Berkeley, CA (December 22, 2004)–The United States Patent and Trademark Office has allowed the claims of a patent application filed by Meyer Sound pertaining to the company’s MAPP Online acoustical prediction software. The patent describes a method of providing acoustical response predictions for a modeled loudspeaker system over a communications network.
In the case of MAPP Online, an Internet-enabled client-server system lets modeling software running on a powerful server at Meyer Sound’s headquarters provide the computational “back end” to GUI software running on the user’s local computer. Allowance of the claims is a significant step preceding the award of a patent. The patent, when issued, will be the 35th U.S. or international patent issued to Meyer Sound since its founding in 1979.
The MAPP Online system generates accurate predictions of the performance of Meyer Sound loudspeakers in a given configuration within a venue. The system, which is available free to qualified users, employs a graphical Java applet running on the system designer’s laptop or other computer in conjunction with a sophisticated modeling program running on a high-powered server located at Meyer Sound’s headquarters in Berkeley.
The user can define attributes of a venue (walls, floor, surface composition, etc.), then specify the choice and configuration of loudspeakers. Once the scenario is defined and a prediction requested, the user’s computer transmits parameter data describing the scenario over the Internet to the server, which then draws on a database of loudspeaker profiles and performs the calculations. In a few seconds, the server returns a color image to the user’s computer, showing how the loudspeakers will perform and interact under the stated conditions. Coverage, frequency response at any given spot in the venue and much other data are instantly available.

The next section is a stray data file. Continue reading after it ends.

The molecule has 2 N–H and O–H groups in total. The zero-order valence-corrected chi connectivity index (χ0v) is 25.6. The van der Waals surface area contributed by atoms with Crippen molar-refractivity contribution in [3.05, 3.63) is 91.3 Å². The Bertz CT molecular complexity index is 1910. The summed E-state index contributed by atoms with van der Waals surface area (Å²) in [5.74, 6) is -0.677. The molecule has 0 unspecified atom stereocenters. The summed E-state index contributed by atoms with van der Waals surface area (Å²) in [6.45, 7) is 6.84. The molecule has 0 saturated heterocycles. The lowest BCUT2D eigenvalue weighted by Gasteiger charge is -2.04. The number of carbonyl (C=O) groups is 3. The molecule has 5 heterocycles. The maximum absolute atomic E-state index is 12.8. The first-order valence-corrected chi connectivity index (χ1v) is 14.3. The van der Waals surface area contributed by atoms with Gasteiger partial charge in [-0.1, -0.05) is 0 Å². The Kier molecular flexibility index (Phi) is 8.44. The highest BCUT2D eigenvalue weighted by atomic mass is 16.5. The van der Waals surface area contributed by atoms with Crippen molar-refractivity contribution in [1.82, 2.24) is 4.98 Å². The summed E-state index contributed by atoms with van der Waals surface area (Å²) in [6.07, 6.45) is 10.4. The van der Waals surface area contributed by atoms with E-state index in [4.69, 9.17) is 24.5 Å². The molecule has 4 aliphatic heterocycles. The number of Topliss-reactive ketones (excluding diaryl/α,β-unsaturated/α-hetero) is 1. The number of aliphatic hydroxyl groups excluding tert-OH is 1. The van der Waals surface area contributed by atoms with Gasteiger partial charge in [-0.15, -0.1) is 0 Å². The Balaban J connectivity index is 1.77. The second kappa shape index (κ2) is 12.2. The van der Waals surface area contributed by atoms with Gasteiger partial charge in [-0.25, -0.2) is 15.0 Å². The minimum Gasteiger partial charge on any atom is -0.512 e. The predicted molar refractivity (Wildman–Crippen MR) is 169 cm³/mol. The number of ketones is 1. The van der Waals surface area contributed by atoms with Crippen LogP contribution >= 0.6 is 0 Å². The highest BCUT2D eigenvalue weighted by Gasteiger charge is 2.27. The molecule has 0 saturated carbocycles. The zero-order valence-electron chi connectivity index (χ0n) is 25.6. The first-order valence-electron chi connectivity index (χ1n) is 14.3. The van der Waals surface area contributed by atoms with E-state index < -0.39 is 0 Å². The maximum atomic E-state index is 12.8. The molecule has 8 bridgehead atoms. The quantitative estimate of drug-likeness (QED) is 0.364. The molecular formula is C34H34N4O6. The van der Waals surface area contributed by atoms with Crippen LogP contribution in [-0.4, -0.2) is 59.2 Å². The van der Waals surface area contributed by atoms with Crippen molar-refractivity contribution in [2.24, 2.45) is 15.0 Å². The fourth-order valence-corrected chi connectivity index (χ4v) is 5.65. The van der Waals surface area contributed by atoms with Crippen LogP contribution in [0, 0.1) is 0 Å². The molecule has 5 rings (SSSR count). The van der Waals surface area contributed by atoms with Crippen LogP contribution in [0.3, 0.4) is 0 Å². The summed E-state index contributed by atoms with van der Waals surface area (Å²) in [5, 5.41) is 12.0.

As described in the company’s patent application, the techniques employed by MAPP Online provide a number of advantages over self-contained programs running entirely on a user’s machine.
For a start, calculations using high-resolution complex (magnitude and phase) data demand greater computational power than is available on a laptop computer (the most common user platform). In contrast, the Java applet requires very little computational power, making it possible to run the program on a wide variety of platforms. Offloading the heavy computation to a powerful server means that designers can quickly modify designs and see the results, encouraging experimentation with “what if” scenarios until the desired performance is obtained.
Additionally, housing the loudspeaker database at the company’s headquarters makes it a simple matter for data to be added or updated without the user needing to do any more than, at most, downloading an update to the small Java applet. Further, the system insures that all users have the latest version of the program by detecting the version in use when a prediction is requested and automatically downloading an update, if needed. Not only does this mean that every user is up to date, it simplifies support by eliminating the possibility of multiple versions being in the field.
MAPP Online, and its enhanced sibling, MAPP Online Professional, contain a great many additional features that, along with the very close correlation between its predictions and actual measured results, make them extremely popular tools for sound system designers and consultants.
Additional information on MAPP Online, including several white papers detailing aspects of the technology, is available at www.meyersound.com.
Meyer Sound Laboratories, Inc.